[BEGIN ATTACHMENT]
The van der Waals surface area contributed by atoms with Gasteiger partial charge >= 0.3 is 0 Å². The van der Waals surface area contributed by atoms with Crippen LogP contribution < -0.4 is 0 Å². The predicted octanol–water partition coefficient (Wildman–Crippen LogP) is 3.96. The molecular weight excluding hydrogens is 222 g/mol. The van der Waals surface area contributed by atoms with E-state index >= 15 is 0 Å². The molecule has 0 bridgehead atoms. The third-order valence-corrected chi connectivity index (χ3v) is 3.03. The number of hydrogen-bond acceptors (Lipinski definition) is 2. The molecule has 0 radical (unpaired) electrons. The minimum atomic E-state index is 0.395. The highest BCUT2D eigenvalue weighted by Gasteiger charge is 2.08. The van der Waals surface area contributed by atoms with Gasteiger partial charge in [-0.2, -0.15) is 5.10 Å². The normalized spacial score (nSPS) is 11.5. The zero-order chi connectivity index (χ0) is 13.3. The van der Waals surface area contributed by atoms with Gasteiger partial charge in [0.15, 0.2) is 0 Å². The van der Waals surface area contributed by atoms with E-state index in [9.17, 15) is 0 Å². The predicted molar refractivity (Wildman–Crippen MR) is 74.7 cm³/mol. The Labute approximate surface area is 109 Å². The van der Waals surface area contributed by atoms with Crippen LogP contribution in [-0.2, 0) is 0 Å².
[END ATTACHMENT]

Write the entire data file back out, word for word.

The van der Waals surface area contributed by atoms with Gasteiger partial charge >= 0.3 is 0 Å². The van der Waals surface area contributed by atoms with Crippen LogP contribution < -0.4 is 0 Å². The predicted octanol–water partition coefficient (Wildman–Crippen LogP) is 3.96. The molecular weight excluding hydrogens is 222 g/mol. The van der Waals surface area contributed by atoms with E-state index >= 15 is 0 Å². The molecule has 0 bridgehead atoms. The third-order valence-corrected chi connectivity index (χ3v) is 3.03. The number of hydrogen-bond acceptors (Lipinski definition) is 2. The molecule has 0 radical (unpaired) electrons. The minimum atomic E-state index is 0.395. The highest BCUT2D eigenvalue weighted by Gasteiger charge is 2.08. The van der Waals surface area contributed by atoms with Gasteiger partial charge in [-0.2, -0.15) is 5.10 Å². The normalized spacial score (nSPS) is 11.5. The zero-order chi connectivity index (χ0) is 13.3. The van der Waals surface area contributed by atoms with Gasteiger partial charge in [0.15, 0.2) is 0 Å². The van der Waals surface area contributed by atoms with E-state index in [9.17, 15) is 0 Å². The predicted molar refractivity (Wildman–Crippen MR) is 74.7 cm³/mol. The Labute approximate surface area is 109 Å². The van der Waals surface area contributed by atoms with Crippen LogP contribution in [-0.2, 0) is 0 Å².